Victor Borge, who conducted the National Symphony Orchestra from time to time last night, has at least one essential talent of a conductor: a sense of timing. He shows it with his voice as well as his baton, in the way he announces, "We will play the Overture to 'The Barber of Seville,' by . . .long pause with puzzled look on his face by all means." Or the way he tells latecomers, "Sorry you missed that one . . . short pause We will play it again . . . long pause with much laughter tomorrow." As a matter of fact, he will tonight, but you may have trouble getting tickets.

His conducting of the Intermezzo from "Cavalleria Rusticana," a Franz Lehar medley with piano, the "Voices of Spring" Waltz and Schubert's "Ave Maria," left many aspects of the conductor's art unexplored--large-scale architectonics, for example, and the more refined subtleties of phrasing and dynamic nuance, not to mention the art of Luftpausen (which could have been used) and the entire, convoluted field of baroque Auffu hrungspraxis (which could not). But he also included two Scandinavian works of some substance: Sibelius' "Finlandia" and the "Dance of the Cockerels" from Nielsen's "Maskarade," a brisk, colorful number that involves some tricky rhythms and changes of pace.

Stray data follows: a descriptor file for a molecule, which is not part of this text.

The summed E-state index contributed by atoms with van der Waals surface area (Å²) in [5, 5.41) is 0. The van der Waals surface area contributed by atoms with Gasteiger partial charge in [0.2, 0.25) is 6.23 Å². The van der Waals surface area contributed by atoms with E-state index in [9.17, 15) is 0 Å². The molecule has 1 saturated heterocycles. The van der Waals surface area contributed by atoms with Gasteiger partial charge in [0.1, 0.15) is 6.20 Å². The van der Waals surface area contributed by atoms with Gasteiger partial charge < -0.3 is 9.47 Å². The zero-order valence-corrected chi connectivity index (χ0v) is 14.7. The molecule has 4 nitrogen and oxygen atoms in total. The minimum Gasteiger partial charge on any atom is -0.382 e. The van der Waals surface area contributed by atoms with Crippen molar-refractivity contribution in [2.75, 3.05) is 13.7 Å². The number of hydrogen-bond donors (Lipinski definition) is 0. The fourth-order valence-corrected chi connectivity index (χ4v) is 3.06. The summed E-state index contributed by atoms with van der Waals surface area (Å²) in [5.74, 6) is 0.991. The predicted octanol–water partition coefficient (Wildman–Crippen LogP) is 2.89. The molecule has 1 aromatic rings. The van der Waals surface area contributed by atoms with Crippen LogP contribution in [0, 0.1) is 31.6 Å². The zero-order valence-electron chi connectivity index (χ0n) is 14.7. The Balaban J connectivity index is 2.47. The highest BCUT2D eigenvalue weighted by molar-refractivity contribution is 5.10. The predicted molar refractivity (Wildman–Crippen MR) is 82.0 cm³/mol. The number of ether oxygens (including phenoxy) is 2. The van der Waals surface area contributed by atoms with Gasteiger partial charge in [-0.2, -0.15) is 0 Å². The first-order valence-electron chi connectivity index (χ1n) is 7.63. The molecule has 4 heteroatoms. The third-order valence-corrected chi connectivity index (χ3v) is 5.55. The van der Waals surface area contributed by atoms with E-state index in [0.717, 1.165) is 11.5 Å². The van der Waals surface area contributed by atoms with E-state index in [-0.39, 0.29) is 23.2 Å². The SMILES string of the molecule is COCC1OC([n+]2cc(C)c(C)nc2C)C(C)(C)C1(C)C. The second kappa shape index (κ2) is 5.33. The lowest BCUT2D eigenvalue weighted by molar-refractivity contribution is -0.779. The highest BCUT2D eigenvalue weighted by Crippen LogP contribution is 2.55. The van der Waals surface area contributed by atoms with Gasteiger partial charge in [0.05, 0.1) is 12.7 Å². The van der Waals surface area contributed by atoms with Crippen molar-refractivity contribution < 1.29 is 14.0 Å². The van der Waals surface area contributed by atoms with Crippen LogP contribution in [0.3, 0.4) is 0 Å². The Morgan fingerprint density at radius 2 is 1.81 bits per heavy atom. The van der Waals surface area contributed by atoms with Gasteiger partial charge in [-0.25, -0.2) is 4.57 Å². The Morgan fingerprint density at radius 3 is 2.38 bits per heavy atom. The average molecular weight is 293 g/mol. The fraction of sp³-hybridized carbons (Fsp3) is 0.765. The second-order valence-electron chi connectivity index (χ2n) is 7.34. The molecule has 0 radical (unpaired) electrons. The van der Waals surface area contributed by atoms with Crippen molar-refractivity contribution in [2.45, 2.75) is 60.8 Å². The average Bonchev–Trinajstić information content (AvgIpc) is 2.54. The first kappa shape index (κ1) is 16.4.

His interpretations of this music were free of notable eccentricity, his baton technique was better than that of many conductors with large reputations, and he set good tempos and kept the sound well-balanced. There was no playing to the audience during these serious moments, though there was plenty in the comic routines, which made a very long program seem very short.

Borge is clearly enthralled with the waves of sound that ensue when he twitches his baton and is willing to make jokes in return for that pleasure--plus a substantial and well-earned fee. He probably could have become a noteworthy conductor -- one of a large crowd -- but the accidents of his biography have made him the only one of his kind. It is probably better this way, but his manner on the podium hints that sometimes he dreams of other possibilities. And Jimmy Durante probably wanted to play Hamlet . . .